Unexpected role of the IMD pathway in Drosophila gut defense against Staphylococcus aureus

Aki Hori, Shoichiro Kurata, Takayuki Kuraishi

Research output: Contribution to journalArticlepeer-review

16 Citations (Scopus)


In this study, fruit fly of the genus Drosophila is utilized as a suitable model animal to investigate the molecular mechanisms of innate immunity. To combat orally transmitted pathogenic Gram-negative bacteria, the Drosophila gut is armed with the peritrophic matrix, which is a physical barrier composed of chitin and glycoproteins: the Duox system that produces reactive oxygen species (ROS), which in turn sterilize infected microbes, and the IMD pathway that regulates the expression of antimicrobial peptides (AMPs), which in turn control ROS-resistant pathogens. However, little is known about the defense mechanisms against Gram-positive bacteria in the fly gut. Here, we show that the peritrophic matrix protects Drosophila against Gram-positive bacteria S. aureus. We also define the few roles of ROS in response to the infection and show that the IMD pathway is required for the clearance of ingested microbes, possibly independently from AMP expression. These findings provide a new aspect of the gut defense system of Drosophila, and helps to elucidate the processes of gut-microbe symbiosis and pathogenesis.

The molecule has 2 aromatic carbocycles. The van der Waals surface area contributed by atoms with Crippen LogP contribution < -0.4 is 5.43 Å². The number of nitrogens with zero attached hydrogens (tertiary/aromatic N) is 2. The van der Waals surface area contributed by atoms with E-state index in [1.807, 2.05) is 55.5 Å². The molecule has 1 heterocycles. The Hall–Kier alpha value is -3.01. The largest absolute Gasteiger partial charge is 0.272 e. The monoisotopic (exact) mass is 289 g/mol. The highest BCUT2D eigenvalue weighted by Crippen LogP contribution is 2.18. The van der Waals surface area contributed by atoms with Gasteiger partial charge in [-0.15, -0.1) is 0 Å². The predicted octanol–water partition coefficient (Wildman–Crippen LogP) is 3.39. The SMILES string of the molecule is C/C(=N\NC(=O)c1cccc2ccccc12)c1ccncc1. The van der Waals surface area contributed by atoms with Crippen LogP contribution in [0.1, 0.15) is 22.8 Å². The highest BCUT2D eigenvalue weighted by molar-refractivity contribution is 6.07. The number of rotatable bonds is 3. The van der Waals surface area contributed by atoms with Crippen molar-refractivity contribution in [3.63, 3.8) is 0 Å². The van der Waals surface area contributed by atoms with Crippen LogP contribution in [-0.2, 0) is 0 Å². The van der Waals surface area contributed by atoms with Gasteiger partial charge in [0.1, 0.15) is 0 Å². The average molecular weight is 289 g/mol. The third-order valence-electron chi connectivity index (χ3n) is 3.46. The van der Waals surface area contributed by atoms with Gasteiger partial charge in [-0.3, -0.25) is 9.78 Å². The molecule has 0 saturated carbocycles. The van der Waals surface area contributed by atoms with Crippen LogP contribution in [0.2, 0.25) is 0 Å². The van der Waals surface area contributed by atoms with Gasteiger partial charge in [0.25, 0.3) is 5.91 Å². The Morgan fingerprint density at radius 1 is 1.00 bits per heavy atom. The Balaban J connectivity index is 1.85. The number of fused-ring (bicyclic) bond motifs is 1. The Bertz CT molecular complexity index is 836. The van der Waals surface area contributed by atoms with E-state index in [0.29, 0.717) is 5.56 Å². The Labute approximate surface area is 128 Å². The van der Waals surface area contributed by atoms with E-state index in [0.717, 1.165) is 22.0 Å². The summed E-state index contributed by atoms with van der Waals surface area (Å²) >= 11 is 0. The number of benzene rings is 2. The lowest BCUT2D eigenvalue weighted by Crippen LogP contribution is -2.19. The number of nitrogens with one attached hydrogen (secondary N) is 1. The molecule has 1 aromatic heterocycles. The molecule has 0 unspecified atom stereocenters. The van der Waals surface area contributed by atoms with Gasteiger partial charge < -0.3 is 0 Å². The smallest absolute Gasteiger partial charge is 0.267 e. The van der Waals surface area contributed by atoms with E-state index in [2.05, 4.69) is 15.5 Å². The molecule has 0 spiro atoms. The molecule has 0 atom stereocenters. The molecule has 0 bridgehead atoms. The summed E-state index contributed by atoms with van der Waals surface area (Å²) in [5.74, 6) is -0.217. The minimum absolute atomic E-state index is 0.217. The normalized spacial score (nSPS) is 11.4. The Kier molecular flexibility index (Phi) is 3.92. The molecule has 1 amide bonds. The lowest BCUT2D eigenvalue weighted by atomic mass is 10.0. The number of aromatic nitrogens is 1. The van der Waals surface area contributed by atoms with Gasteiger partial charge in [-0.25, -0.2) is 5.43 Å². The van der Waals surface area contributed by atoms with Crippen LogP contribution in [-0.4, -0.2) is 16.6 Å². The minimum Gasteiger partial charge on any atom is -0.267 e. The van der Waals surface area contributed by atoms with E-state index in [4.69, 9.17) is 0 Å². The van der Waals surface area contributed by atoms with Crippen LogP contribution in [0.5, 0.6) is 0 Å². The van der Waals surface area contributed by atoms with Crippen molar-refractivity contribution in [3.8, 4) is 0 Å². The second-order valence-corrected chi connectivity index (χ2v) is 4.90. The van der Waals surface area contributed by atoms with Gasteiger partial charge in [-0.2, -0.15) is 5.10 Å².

Original languageEnglish
Pages (from-to)395-400
Number of pages6
JournalBiochemical and biophysical research communications
Issue number1
Publication statusPublished - 2018 Jan 1


  • Drosophila melanogaster/ gut immunity
  • Innate immunity

ASJC Scopus subject areas

  • Biophysics
  • Biochemistry
  • Molecular Biology
  • Cell Biology


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